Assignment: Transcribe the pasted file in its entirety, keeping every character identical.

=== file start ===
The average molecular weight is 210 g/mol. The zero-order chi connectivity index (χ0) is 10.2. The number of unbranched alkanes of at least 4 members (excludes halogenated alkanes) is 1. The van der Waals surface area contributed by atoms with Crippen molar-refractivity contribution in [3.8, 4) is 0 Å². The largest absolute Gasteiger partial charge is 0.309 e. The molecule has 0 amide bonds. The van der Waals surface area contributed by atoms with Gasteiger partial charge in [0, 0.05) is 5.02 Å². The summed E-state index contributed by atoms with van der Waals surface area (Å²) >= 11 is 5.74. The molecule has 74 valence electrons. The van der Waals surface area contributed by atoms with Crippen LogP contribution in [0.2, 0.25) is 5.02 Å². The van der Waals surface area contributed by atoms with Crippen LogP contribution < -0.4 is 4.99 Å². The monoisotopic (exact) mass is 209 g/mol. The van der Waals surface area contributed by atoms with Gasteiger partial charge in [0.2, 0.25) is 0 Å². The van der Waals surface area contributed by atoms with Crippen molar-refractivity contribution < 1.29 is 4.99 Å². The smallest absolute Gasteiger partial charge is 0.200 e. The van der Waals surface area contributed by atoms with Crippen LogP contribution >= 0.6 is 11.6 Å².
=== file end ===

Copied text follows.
The average molecular weight is 210 g/mol. The zero-order chi connectivity index (χ0) is 10.2. The number of unbranched alkanes of at least 4 members (excludes halogenated alkanes) is 1. The van der Waals surface area contributed by atoms with Crippen molar-refractivity contribution in [3.8, 4) is 0 Å². The largest absolute Gasteiger partial charge is 0.309 e. The molecule has 0 amide bonds. The van der Waals surface area contributed by atoms with Gasteiger partial charge in [0, 0.05) is 5.02 Å². The summed E-state index contributed by atoms with van der Waals surface area (Å²) >= 11 is 5.74. The molecule has 74 valence electrons. The van der Waals surface area contributed by atoms with Crippen LogP contribution in [0.2, 0.25) is 5.02 Å². The van der Waals surface area contributed by atoms with Crippen LogP contribution < -0.4 is 4.99 Å². The monoisotopic (exact) mass is 209 g/mol. The van der Waals surface area contributed by atoms with Gasteiger partial charge in [0.2, 0.25) is 0 Å². The van der Waals surface area contributed by atoms with Crippen molar-refractivity contribution < 1.29 is 4.99 Å². The smallest absolute Gasteiger partial charge is 0.200 e. The van der Waals surface area contributed by atoms with Crippen LogP contribution >= 0.6 is 11.6 Å².